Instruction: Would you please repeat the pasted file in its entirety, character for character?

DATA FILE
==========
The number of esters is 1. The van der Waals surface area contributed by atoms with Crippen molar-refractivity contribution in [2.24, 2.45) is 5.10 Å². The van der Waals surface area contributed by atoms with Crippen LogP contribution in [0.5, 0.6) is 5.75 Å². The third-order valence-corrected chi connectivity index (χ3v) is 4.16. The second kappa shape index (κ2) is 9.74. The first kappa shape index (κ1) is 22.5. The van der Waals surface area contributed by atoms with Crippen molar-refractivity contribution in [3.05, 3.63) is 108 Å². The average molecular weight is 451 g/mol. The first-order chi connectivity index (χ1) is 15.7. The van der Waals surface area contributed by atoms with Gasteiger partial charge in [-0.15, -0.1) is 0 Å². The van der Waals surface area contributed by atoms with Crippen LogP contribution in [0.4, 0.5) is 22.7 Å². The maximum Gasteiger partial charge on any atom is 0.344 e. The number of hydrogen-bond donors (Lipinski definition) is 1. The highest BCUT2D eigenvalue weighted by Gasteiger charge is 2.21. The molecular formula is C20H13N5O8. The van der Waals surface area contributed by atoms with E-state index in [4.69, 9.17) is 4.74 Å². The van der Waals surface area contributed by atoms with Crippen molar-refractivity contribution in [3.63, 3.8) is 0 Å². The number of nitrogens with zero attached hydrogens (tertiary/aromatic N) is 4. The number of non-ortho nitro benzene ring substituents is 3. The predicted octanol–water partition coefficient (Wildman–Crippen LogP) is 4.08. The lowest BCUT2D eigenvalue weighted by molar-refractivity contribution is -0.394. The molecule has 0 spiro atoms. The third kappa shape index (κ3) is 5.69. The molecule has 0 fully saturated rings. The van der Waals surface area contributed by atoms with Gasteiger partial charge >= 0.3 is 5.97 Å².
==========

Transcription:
The number of esters is 1. The van der Waals surface area contributed by atoms with Crippen molar-refractivity contribution in [2.24, 2.45) is 5.10 Å². The van der Waals surface area contributed by atoms with Crippen LogP contribution in [0.5, 0.6) is 5.75 Å². The third-order valence-corrected chi connectivity index (χ3v) is 4.16. The second kappa shape index (κ2) is 9.74. The first kappa shape index (κ1) is 22.5. The van der Waals surface area contributed by atoms with Crippen molar-refractivity contribution in [3.05, 3.63) is 108 Å². The average molecular weight is 451 g/mol. The first-order chi connectivity index (χ1) is 15.7. The van der Waals surface area contributed by atoms with Gasteiger partial charge in [-0.15, -0.1) is 0 Å². The van der Waals surface area contributed by atoms with Crippen LogP contribution in [0.4, 0.5) is 22.7 Å². The maximum Gasteiger partial charge on any atom is 0.344 e. The number of hydrogen-bond donors (Lipinski definition) is 1. The highest BCUT2D eigenvalue weighted by Gasteiger charge is 2.21. The molecular formula is C20H13N5O8. The van der Waals surface area contributed by atoms with E-state index in [4.69, 9.17) is 4.74 Å². The van der Waals surface area contributed by atoms with Crippen molar-refractivity contribution in [3.63, 3.8) is 0 Å². The number of nitrogens with zero attached hydrogens (tertiary/aromatic N) is 4. The number of non-ortho nitro benzene ring substituents is 3. The predicted octanol–water partition coefficient (Wildman–Crippen LogP) is 4.08. The lowest BCUT2D eigenvalue weighted by molar-refractivity contribution is -0.394. The molecule has 0 spiro atoms. The third kappa shape index (κ3) is 5.69. The molecule has 0 fully saturated rings. The van der Waals surface area contributed by atoms with Gasteiger partial charge >= 0.3 is 5.97 Å².